About sex and chemotherapy
This page gives general information about how chemotherapy may affect your sex life. There is information about
Chemotherapy affects everyone differently. Some people carry on with their sex lives as normal during their treatment. Others find their treatment interferes with how they feel emotionally or physically. This section describes the possible effects of treatment on your sex life.
Some changes are simple and temporary and won't affect your sex life permanently. Sometimes you may feel
- Too tired
- Not strong enough to be very active
- Sick or sore
- Not in the mood
- Anxious or low
Your anxiety may not seem related to sex. For example, you may be worried about
- The cancer and how your treatment is going
- How your family are coping with your illness
These things can cause stress. When you feel stressed, your interest in sex may be affected.
Remember – the changes to your sex life don't usually last long. There's no medical reason to stop having sex during chemotherapy. The drugs won't have any long term physical effects on your performance or enjoyment of sex. They won't affect your partner either. Cancer can't be passed on to your partner during sex.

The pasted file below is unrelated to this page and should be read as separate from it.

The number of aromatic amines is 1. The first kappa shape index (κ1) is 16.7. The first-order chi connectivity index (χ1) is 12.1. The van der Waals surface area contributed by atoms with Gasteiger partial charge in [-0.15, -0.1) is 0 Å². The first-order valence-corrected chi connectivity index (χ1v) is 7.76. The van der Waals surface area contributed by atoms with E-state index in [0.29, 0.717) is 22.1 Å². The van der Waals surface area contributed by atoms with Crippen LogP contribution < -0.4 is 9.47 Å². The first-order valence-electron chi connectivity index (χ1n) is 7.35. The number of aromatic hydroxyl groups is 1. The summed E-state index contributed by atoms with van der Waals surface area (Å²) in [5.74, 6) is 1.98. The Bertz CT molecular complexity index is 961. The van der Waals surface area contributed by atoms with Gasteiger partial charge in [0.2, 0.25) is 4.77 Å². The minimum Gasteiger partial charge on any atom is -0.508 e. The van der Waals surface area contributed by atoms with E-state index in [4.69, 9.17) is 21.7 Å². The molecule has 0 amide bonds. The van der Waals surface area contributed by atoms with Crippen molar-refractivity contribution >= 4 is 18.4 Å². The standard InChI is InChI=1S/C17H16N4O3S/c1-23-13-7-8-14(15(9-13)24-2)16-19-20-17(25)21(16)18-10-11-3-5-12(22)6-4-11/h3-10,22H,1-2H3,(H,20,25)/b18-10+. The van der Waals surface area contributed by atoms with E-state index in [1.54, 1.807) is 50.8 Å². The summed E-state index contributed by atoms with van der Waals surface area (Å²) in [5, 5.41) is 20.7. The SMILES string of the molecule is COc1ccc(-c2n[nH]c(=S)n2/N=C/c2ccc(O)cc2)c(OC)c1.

It is important to use effective contraception during treatment. Getting pregnant while either partner is having chemotherapy treatment is not advisable because the drugs may harm the baby.
Even if you or your partner are taking the pill, you should use barrier contraception (condom) as an extra safeguard. Using condoms protects your partner from the possible risk that chemicals from the chemotherapy may be in your bodily fluids. Doctors don't think that this usually happens, but it has been suggested that chemotherapy can get into vaginal fluids. So as doctors don't know for sure, they advise using a condom during treatment and for a week or so afterwards.
If you have, or have had, breast cancer your doctor may advise you not to take the contraceptive pill because the cancer may be affected by female hormones.
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